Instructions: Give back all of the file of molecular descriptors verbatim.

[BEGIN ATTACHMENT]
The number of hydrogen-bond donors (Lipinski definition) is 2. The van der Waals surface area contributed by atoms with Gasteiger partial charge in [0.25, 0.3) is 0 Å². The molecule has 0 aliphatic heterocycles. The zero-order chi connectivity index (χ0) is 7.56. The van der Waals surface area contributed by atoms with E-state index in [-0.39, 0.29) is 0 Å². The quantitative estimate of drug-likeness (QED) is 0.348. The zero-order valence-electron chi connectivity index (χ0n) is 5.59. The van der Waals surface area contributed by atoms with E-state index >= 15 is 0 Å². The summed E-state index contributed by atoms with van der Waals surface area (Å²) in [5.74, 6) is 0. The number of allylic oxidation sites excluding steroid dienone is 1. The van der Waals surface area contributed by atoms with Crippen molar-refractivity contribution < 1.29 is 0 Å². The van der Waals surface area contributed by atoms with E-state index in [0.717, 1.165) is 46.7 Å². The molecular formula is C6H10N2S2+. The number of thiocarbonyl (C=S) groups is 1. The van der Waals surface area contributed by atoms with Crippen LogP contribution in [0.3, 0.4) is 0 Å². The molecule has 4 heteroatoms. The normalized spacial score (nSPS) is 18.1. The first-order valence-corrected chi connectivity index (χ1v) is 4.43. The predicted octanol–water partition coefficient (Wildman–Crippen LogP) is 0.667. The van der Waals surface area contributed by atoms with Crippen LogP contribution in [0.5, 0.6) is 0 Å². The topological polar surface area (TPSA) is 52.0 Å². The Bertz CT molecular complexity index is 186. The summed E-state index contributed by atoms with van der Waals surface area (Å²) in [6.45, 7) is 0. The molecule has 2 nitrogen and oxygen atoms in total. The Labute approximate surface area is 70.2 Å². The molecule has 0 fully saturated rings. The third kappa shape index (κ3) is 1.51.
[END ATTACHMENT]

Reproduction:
The number of hydrogen-bond donors (Lipinski definition) is 2. The van der Waals surface area contributed by atoms with Gasteiger partial charge in [0.25, 0.3) is 0 Å². The molecule has 0 aliphatic heterocycles. The zero-order chi connectivity index (χ0) is 7.56. The van der Waals surface area contributed by atoms with E-state index in [-0.39, 0.29) is 0 Å². The quantitative estimate of drug-likeness (QED) is 0.348. The zero-order valence-electron chi connectivity index (χ0n) is 5.59. The van der Waals surface area contributed by atoms with E-state index >= 15 is 0 Å². The summed E-state index contributed by atoms with van der Waals surface area (Å²) in [5.74, 6) is 0. The number of allylic oxidation sites excluding steroid dienone is 1. The van der Waals surface area contributed by atoms with Crippen molar-refractivity contribution < 1.29 is 0 Å². The van der Waals surface area contributed by atoms with E-state index in [0.717, 1.165) is 46.7 Å². The molecular formula is C6H10N2S2+. The number of thiocarbonyl (C=S) groups is 1. The van der Waals surface area contributed by atoms with Crippen LogP contribution in [0.3, 0.4) is 0 Å². The molecule has 4 heteroatoms. The normalized spacial score (nSPS) is 18.1. The first-order valence-corrected chi connectivity index (χ1v) is 4.43. The predicted octanol–water partition coefficient (Wildman–Crippen LogP) is 0.667. The van der Waals surface area contributed by atoms with Crippen LogP contribution in [0.5, 0.6) is 0 Å². The topological polar surface area (TPSA) is 52.0 Å². The Bertz CT molecular complexity index is 186. The summed E-state index contributed by atoms with van der Waals surface area (Å²) in [6.45, 7) is 0. The molecule has 2 nitrogen and oxygen atoms in total. The Labute approximate surface area is 70.2 Å². The molecule has 0 fully saturated rings. The third kappa shape index (κ3) is 1.51.